Report from Bradley Manning’s motion hearing, March 15-16 2012

Bradley Manning being led from the Fort Meade courtroom, 15 March 2012

Nathan Fuller, Bradley manning Support network


Bradley’s attorney insists charges must be dismissed after the government’s refusal to provide vast amounts of evidence and key witnesses. Criticizing “gamesmanship,” David Coombs said the prosecution “has so hopelessly confused discovery in this case so as to prejudice my client.”

By Nathan Fuller, Bradley Manning Support Network. March 15, 2012

I’ve attended Bradley Manning’s pretrial hearing in December, his arraignment in February, and now his motion hearing – all in Fort Meade, but each time has been a little different. Notable new developments this time include a bomb-sniffing dog at vehicle inspection, an announcement prefacing the session that “attire” deemed “disruptive” would warrant ejection, and a Support Network member being denied entry to the base temporarily for wearing a Bradley Manning t-shirt.

Today began Bradley Manning’s motion hearing, a pretrial procedure designed to reintroduce and debate some issues that arose from PFC Manning’s pretrial hearing in December and his arraignment in February. The military judge is expected to announce a timeline for the court martial to come.

The foremost issues discussed today were the defense’s motions to compel discovery and to compel deposition, meaning the evidence and witnesses that were denied at the pretrial hearing.

First, military judge Denise Lind asked PFC Manning if he’d like to retain his current defense team, comprising David Coombs and military officers Bouchard and Kemkes, who was absent today. Manning confirmed that he would. Lind proceeded to summarize the RCM 802 conferences held between Lind, the defense, and the prosecution since the arraignment.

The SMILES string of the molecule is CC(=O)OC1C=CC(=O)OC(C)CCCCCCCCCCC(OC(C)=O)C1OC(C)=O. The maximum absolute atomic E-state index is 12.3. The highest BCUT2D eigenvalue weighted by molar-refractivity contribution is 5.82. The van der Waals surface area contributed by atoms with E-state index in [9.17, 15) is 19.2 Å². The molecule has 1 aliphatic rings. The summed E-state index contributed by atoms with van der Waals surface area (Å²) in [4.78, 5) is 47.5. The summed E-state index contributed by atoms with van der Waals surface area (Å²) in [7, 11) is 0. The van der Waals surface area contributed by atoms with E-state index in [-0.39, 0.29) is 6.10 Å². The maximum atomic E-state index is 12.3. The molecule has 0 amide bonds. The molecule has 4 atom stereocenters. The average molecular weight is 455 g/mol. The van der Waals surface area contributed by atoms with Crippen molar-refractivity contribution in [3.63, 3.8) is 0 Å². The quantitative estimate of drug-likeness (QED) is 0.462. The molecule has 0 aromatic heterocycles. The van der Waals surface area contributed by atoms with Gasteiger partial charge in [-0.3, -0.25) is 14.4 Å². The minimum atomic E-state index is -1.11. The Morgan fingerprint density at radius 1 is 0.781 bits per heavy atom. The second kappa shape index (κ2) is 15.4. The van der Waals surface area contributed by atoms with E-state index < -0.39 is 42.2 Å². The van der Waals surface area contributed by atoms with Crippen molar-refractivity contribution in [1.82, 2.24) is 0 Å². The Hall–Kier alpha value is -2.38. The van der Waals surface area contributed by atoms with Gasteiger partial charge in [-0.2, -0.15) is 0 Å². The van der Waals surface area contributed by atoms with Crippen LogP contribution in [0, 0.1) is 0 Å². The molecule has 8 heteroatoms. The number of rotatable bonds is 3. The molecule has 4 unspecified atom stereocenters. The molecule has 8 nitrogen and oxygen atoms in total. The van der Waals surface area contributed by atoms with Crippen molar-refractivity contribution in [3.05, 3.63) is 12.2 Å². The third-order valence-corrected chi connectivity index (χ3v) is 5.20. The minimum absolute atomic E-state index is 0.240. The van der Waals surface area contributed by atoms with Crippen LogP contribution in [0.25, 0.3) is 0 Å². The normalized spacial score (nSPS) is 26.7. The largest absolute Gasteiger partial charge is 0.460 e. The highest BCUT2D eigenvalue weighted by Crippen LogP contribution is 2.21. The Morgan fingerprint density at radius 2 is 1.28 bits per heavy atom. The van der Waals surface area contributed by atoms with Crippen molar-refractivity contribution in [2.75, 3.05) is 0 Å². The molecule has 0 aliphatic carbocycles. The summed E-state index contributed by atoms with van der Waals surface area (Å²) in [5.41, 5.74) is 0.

A publicity order was filed and agreed upon, which bars potential jury members from accessing media coverage relating to Manning’s case. Then the judge moved on to the protective order for classified material which is a highly contentious issue but one plagued by the prosecution’s technical issues. The military claimed to have not received vital government emails and that it’s requesting a new email address, and a spam filter had obscured a government email about the protective order. Later on we learned that all emails with the word “WikiLeaks” in them were automatically blocked.

Still, Lind said, the defense and prosecution could not agree on the protective order, as both had filed orders separately. The defense withdrew its request, however, upon learning the prosecution would not reveal “due diligence.”

Bill of particulars — specifying the prosecution’s claims

Lind moved on to the bill of particulars, which the defense filed to force the prosecution to answer questions clarifying and specifying elements of its arguments. Coombs announced that the defense did not understand which documents the prosecution intended to disclose. The prosecution responded that the government had already disclosed all documents except those protected by the classification order.

Then the post-hearing calendar was briefly addressed, but we got few answers about the actual court martial – notably, though, on Bradley Manning’s 660th day in prison without a court martial, the judge assured Coombs that she was “very sensitive” to Manning’s right to a speedy trial. She admonished him immediately after, though, saying that in filing a bill of particulars, Coombs can’t expect to have both reply filings that add time to the proceedings and request a speedier trial simultaneously. Coombs responded that he was not intending to add time but was merely requesting specificity to avoid potential surprises.

Then we moved on to the government’s responses and non-responses to the defense’s questions in the bill of particulars. Asked again, “Who is the alleged enemy?” the government responded, “Al Qaeda and Al Qaeda in the Arabian Peninsula.” Asked how Manning “knowingly” transmit information to the enemy, the government replied that it was via WikiLeaks, on WikiLeaks’ website. The government would not answer “How did Manning get access?” because they believed doing so would require them to preview their arguments to come.

Coombs replied that he was not requesting the government’s legal theory, but merely the facts they’re asserting to make them. Coombs wanted to know whether the prosecution alleged that Manning had hacked into the SIPRnet, or stolen a password, or simply used the access he already had. Before the government could respond, Lind interjected herself, pushing back against Coombs’ question, asking, “Does the government have to prove how he did it?”